Penalties for contempts
Section 7 of the 1987 Act empowers either House to impose fixed terms of imprisonment and fines for contempts of Parliament. The Act provides that a fine is a debt due to the Commonwealth.
Among the powers adhering to the Houses under section 49 of the Constitution before the 1987 Act was the power to imprison offenders for contempt of Parliament.
A problem which existed until 1987 was that a House could imprison an offender only for the duration of a session, which depends upon the prorogation of the Parliament or the dissolution of the House of Representatives or of both Houses by the Governor-General.
Another difficulty which existed until 1987 in respect of penalties was the doubt about the power of the House of Commons, and therefore of the Commonwealth Houses, to impose fines. It was suggested that because the House of Commons had not imposed a fine for many years the courts might hold that the power to impose fines no longer existed. The Senate Committee of Privileges in its 1st report in 1971 did not accept this argument, and recommended that the Senate consider imposing fines for future offences (PP 163/1971. The Senate adopted this report. See also the 8th report of the Committee of Privileges, PP 239/1985). The 1967 House of Commons report accepted the claim that the power to fine had lapsed, and recommended that the power be statutorily revived, while the 1977 report recommended that the power to imprison should be abolished. These recommendations were not adopted.
The 1987 Act removed these difficulties by codifying the power to impose penalties.
As has already been noted, the Senate imposed penalties for contempts only twice, and the penalties were reprimands. In other cases the Senate found that contempts were committed, but took no further action.
There has been only one case of a penalty of imprisonment imposed by a House of the Commonwealth Parliament. In 1955 the House of Representatives imprisoned two persons for attempting to intimidate a member. The action of the House was examined and upheld by the High Court (R. v Richards ex parte Fitzpatrick and Browne 1955 92 CLR 157; the law expounded in this case is changed by the 1987 Act: see above under Statutory definition of contempt). (For this case, see also H. Evans, ‘Fitzpatrick and Browne: Imprisonment by a House of Parliament’, in H.P. Lee & G. Winterton, eds, Australian Constitutional Landmarks, 2003.)
Houses of state parliaments which possess the power to punish contempts have occasionally exercised that power. On 24 June 1999 the Legislative Council of Western Australia imposed a fine of $1 500 on a public servant who failed to appear before a committee when summoned. In April 2006 the New Zealand House of Representatives imposed a substantial fine on a television company for the contempt of penalising a witness.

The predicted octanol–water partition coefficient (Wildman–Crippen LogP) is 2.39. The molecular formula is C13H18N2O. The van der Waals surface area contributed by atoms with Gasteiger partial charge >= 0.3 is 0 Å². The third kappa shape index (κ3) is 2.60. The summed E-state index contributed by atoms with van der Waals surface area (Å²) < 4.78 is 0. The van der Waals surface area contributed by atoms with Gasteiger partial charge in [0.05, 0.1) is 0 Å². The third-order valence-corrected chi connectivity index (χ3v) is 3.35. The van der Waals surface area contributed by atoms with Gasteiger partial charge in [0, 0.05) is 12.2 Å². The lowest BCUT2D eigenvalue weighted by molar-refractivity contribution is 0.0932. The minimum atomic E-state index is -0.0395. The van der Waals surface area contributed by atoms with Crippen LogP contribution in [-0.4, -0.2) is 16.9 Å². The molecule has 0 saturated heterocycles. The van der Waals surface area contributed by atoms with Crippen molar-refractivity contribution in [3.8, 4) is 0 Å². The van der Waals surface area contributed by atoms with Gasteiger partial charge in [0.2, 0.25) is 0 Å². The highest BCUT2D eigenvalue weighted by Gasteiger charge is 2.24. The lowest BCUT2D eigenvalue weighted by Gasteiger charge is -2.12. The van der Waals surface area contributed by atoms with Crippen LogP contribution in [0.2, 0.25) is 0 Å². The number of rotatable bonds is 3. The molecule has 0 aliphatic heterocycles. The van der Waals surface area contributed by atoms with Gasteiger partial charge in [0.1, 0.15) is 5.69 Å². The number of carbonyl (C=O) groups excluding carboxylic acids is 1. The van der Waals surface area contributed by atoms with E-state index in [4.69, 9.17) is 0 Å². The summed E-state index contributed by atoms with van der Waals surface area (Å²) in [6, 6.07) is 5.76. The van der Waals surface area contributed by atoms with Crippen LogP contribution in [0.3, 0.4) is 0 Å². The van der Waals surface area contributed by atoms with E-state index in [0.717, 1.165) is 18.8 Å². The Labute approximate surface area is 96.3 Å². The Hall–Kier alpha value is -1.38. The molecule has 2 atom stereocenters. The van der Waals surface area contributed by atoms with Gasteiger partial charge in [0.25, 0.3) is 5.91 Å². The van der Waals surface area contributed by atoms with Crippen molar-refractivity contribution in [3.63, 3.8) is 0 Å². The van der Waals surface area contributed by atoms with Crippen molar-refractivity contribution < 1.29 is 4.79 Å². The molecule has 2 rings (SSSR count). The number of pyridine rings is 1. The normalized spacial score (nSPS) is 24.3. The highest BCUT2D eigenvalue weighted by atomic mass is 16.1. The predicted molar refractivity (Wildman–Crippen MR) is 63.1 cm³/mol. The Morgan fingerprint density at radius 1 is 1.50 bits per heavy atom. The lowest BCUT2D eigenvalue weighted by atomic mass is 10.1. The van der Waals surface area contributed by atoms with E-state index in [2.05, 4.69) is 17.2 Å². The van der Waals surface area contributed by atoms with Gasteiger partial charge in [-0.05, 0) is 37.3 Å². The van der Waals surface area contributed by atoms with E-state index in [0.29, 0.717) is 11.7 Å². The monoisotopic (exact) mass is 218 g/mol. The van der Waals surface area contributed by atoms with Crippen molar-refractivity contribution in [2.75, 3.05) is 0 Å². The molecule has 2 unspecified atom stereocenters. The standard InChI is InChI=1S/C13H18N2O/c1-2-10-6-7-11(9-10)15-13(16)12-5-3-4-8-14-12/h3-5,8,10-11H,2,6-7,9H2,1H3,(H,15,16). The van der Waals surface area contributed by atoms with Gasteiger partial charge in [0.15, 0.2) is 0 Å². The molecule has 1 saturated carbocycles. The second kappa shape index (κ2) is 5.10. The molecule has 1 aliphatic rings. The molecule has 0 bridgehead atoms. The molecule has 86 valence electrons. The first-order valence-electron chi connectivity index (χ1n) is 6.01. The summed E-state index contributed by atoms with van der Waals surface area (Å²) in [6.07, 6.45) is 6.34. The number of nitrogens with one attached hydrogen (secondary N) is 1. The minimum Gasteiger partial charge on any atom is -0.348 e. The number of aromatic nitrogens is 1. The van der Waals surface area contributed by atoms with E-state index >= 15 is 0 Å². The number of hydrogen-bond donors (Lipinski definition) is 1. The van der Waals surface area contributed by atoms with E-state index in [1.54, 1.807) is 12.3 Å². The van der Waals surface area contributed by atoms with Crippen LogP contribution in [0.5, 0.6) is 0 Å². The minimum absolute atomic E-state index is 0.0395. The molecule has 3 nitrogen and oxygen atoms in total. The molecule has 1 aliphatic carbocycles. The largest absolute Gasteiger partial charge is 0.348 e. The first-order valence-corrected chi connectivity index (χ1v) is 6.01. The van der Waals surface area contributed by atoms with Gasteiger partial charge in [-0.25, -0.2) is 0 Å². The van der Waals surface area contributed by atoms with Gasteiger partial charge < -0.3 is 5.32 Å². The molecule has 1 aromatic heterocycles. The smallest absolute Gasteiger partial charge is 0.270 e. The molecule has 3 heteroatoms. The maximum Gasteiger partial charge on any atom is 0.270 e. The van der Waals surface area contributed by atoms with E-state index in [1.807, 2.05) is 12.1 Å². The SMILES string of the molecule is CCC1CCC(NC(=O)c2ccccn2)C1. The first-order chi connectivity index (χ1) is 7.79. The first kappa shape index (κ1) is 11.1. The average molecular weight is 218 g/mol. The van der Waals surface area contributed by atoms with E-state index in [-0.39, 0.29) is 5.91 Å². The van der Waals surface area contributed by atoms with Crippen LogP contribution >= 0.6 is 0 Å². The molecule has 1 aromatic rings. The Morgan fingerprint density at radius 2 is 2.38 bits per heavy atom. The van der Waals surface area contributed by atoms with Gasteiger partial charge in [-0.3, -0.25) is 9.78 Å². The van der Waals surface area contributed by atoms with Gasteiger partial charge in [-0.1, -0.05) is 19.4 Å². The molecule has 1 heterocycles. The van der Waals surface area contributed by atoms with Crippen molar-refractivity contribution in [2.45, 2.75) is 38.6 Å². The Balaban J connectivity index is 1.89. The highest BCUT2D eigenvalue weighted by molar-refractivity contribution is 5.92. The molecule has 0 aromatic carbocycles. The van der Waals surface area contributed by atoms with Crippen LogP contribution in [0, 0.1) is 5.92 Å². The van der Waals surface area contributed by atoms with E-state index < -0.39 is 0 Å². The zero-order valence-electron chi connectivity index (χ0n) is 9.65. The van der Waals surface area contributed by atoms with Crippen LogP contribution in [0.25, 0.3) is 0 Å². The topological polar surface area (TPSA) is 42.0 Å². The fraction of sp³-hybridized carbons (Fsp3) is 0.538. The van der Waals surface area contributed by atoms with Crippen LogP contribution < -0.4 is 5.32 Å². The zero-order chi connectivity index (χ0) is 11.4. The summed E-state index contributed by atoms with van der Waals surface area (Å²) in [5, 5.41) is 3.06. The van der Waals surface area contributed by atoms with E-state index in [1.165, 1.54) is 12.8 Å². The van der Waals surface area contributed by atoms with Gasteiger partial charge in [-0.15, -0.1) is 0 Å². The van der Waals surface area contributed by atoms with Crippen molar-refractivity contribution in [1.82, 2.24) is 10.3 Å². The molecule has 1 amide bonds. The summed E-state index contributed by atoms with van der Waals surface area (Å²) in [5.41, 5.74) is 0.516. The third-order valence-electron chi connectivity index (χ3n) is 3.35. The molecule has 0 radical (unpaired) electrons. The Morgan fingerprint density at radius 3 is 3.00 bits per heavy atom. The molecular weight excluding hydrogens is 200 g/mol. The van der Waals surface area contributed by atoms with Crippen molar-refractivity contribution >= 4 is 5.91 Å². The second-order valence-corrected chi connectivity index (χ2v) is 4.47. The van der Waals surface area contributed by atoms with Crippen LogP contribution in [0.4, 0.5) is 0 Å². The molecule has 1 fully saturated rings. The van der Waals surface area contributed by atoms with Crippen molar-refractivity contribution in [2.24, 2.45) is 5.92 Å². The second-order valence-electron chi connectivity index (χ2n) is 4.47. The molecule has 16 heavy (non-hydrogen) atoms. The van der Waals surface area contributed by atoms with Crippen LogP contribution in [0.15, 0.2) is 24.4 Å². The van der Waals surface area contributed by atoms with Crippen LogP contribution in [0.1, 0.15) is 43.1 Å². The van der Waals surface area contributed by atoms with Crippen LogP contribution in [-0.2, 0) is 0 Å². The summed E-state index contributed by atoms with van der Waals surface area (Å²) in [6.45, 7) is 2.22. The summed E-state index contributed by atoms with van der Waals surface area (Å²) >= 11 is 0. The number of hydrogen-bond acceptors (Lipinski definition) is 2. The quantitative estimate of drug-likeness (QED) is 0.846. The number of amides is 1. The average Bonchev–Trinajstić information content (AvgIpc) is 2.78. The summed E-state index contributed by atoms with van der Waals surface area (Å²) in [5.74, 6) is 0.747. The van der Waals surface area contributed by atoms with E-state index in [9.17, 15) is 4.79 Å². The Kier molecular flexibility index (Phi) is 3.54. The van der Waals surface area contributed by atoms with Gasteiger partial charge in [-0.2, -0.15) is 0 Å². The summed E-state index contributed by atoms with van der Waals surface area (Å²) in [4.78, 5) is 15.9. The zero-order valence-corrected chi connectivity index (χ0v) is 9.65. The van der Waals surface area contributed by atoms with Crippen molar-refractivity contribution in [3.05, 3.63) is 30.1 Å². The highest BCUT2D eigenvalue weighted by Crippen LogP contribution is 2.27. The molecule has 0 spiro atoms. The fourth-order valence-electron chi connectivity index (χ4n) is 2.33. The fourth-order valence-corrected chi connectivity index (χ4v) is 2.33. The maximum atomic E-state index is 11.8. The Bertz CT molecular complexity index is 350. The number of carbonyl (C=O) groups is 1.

Resolution 8 of the Senate’s Privilege resolutions, and standing order 82, require seven days’ notice of any motion in the Senate to determine that a person has committed a contempt, or to impose a penalty for a contempt.
It is a fundamental principle that one House of the Parliament has no authority over the members of the other House except in the immediate conduct of its own proceedings or those of its committees (for example, if a member of one House is appearing as a witness before a committee of the other House — for such occasions see Chapter 17 on Witnesses). A House therefore cannot impose any penalty on a member of the other House. A contempt by a member can be dealt with only by the member’s own House. (Rulings on matters of privilege of President Sibraa, 17/5/1988, J.711; of President Beahan, 19/9/1994, J.2151; 22/9/1994, J.2219. See also statement by Senator Chamarette, SD, 30/3/1995, pp 2490-1.)
An alleged contempt by a minister acting in the capacity as a minister, however, may be investigated by the Senate, even though the minister is a member of the other House and therefore cannot be compelled to give evidence or punished by the Senate, and the Senate cannot inquire into proceedings in the House. (See 51st report of the Committee of Privileges, PP 4/1995; in its 60th report, PP 9/1996, the committee dealt with a statement by a minister when it was not clear that the statement was an exercise of ministerial functions; see also reference to the committee 2/10/1997, J.2611-2; determination by President Reid, SD, 23/10/1997, pp 7901-2.)
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